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Scrapbooks by mom give peek into Hemingway childhood

People:John F Kennedy Presidential Library and Museum has made public five of Hemingway scrapbooks for the first time

Written by Associated Press | Boston |
July 22, 2013 1:03:42 am

Long before Ernest Hemingway first wrote a story,his mother was busy writing about him. Grace Hall Hemingway started a series of scrapbooks documenting the childhood of the future Nobel and Pulitzer Prize winner. On Sunday,the John F Kennedy Presidential Library and Museum in Boston made the content of five Hemingway scrapbooks available online for the first time,giving fans and scholars the chance to follow the life of one of the 20th century’s literary greats from diapers to high school degree.

The release of these records from the archive will come on what would have been the scribe’s 114th birthday.

Pennsylvania State University professor Sandra Spanier,who is general editor of a project that will publish Hemingway’s letters in more than a dozen volumes,said the scrapbooks that Grace created offer details of his daily life up until age 18 that aren’t anywhere else. “She almost made their lives into a story … and I think that carries over into his life and his fiction,’’ Sandra said.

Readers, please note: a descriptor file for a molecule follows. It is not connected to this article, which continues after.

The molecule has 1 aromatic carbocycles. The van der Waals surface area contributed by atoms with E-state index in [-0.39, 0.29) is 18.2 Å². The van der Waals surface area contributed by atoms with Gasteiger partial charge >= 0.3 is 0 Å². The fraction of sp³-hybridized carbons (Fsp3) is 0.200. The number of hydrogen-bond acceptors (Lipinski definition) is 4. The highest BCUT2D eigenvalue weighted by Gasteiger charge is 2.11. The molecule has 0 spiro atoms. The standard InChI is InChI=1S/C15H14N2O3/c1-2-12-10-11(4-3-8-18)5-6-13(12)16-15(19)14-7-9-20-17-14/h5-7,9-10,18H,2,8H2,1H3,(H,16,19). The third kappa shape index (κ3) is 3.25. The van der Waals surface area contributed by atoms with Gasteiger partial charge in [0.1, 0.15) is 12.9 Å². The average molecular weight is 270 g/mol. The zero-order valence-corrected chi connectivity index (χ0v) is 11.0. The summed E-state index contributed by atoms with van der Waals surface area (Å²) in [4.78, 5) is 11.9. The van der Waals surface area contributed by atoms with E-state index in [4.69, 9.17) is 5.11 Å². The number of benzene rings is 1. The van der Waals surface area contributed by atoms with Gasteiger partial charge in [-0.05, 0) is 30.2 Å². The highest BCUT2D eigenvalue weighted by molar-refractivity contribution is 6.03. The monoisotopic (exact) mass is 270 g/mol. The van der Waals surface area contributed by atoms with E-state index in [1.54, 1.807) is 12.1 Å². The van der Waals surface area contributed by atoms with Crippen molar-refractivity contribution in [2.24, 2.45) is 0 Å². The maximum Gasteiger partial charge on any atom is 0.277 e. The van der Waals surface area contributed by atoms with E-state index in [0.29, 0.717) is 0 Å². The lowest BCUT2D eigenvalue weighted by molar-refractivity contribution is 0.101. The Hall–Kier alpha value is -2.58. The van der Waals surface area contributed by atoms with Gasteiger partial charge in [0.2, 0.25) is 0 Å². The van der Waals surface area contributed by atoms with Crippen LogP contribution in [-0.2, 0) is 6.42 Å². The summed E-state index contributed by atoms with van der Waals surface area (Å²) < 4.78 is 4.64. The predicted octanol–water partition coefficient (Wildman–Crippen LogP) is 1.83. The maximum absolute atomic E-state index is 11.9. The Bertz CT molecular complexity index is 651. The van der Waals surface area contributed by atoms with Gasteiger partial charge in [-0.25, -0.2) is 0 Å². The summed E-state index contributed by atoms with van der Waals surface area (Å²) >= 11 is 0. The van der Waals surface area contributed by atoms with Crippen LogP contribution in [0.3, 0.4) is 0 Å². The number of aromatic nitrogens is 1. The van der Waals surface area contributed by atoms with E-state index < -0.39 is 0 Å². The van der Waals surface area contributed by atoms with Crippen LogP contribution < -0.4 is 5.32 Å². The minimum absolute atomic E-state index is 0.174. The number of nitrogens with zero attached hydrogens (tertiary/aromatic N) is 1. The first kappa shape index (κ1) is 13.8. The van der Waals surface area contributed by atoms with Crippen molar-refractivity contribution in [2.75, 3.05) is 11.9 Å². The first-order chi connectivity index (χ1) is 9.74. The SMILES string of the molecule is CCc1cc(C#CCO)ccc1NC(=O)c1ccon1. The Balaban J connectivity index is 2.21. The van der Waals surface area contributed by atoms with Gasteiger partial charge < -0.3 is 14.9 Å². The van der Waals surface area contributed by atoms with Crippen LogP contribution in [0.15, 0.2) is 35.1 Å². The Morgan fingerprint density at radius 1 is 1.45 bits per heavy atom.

Before he was 4,Hemingway was trooping into the woods to go hunting with his father and “using long words’’ and making “sage remarks,’’ according to his mother,who enclosed photos of her son trout fishing and holding his own rifle. “Can cock my own gun,’’ one of her captions read. By the time Hemingway was 5,his mother noted that he was collecting war cartoons and had an appreciation for characters with courage.

The scrapbooks have a plethora of family photos from the Hemingway family’s home in Oak Park,Illinois. They include letters to Hemingway and others he wrote as a child,including a note of contrition in which he confessed to bad behaviour in church. “My conduct tomorrow will be good,’’ 13-year-old Hemingway promised.

The scrapbooks also contain childhood paintings and tell of Hemingway playing the cello,suiting up for a “lightweight’’ football squad and taking up boxing. During his junior year of high school,he was on his school’s prom committee and,according to a report card note from his Latin teacher,showed “improvement both in attitude and work.’’

As Hemingway matured,the scrapbooks showcased his earliest attempts at the craft that would come to define his professional life. Among them were a short story from his high school’s literary magazine,clippings from some of his first assignments as a high school newspaper reporter and a sonnet in which 16-year-old Hemingway seemed to poke fun at himself.

“Nobody likes Ernest,that,is straight stuff,’’ he said,“and when he writes stories — we all cry ‘Enough.’’’

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